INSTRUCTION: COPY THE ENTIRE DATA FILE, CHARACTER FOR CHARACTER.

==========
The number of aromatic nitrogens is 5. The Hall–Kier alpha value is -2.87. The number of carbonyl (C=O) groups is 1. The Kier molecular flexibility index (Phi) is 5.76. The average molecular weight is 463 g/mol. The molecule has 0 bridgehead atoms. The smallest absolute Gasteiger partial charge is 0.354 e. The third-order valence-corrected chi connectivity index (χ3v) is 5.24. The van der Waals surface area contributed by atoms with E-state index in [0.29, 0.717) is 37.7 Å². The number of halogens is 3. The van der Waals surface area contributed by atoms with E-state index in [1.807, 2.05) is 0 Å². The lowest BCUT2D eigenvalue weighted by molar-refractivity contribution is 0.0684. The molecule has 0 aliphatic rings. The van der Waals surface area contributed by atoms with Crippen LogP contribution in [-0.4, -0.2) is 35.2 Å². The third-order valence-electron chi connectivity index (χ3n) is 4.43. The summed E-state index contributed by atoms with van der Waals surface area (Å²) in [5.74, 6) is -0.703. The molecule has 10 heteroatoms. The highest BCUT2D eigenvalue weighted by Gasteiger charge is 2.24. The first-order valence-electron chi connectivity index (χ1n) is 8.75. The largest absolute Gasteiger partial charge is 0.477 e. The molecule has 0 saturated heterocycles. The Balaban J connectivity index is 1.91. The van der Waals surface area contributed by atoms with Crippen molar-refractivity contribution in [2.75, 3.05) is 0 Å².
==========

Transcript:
The number of aromatic nitrogens is 5. The Hall–Kier alpha value is -2.87. The number of carbonyl (C=O) groups is 1. The Kier molecular flexibility index (Phi) is 5.76. The average molecular weight is 463 g/mol. The molecule has 0 bridgehead atoms. The smallest absolute Gasteiger partial charge is 0.354 e. The third-order valence-corrected chi connectivity index (χ3v) is 5.24. The van der Waals surface area contributed by atoms with E-state index in [0.29, 0.717) is 37.7 Å². The number of halogens is 3. The van der Waals surface area contributed by atoms with E-state index in [1.807, 2.05) is 0 Å². The lowest BCUT2D eigenvalue weighted by molar-refractivity contribution is 0.0684. The molecule has 0 aliphatic rings. The van der Waals surface area contributed by atoms with Crippen LogP contribution in [-0.4, -0.2) is 35.2 Å². The third-order valence-electron chi connectivity index (χ3n) is 4.43. The summed E-state index contributed by atoms with van der Waals surface area (Å²) in [5.74, 6) is -0.703. The molecule has 10 heteroatoms. The highest BCUT2D eigenvalue weighted by Gasteiger charge is 2.24. The first-order valence-electron chi connectivity index (χ1n) is 8.75. The largest absolute Gasteiger partial charge is 0.477 e. The molecule has 0 saturated heterocycles. The Balaban J connectivity index is 1.91. The van der Waals surface area contributed by atoms with Crippen molar-refractivity contribution in [2.75, 3.05) is 0 Å².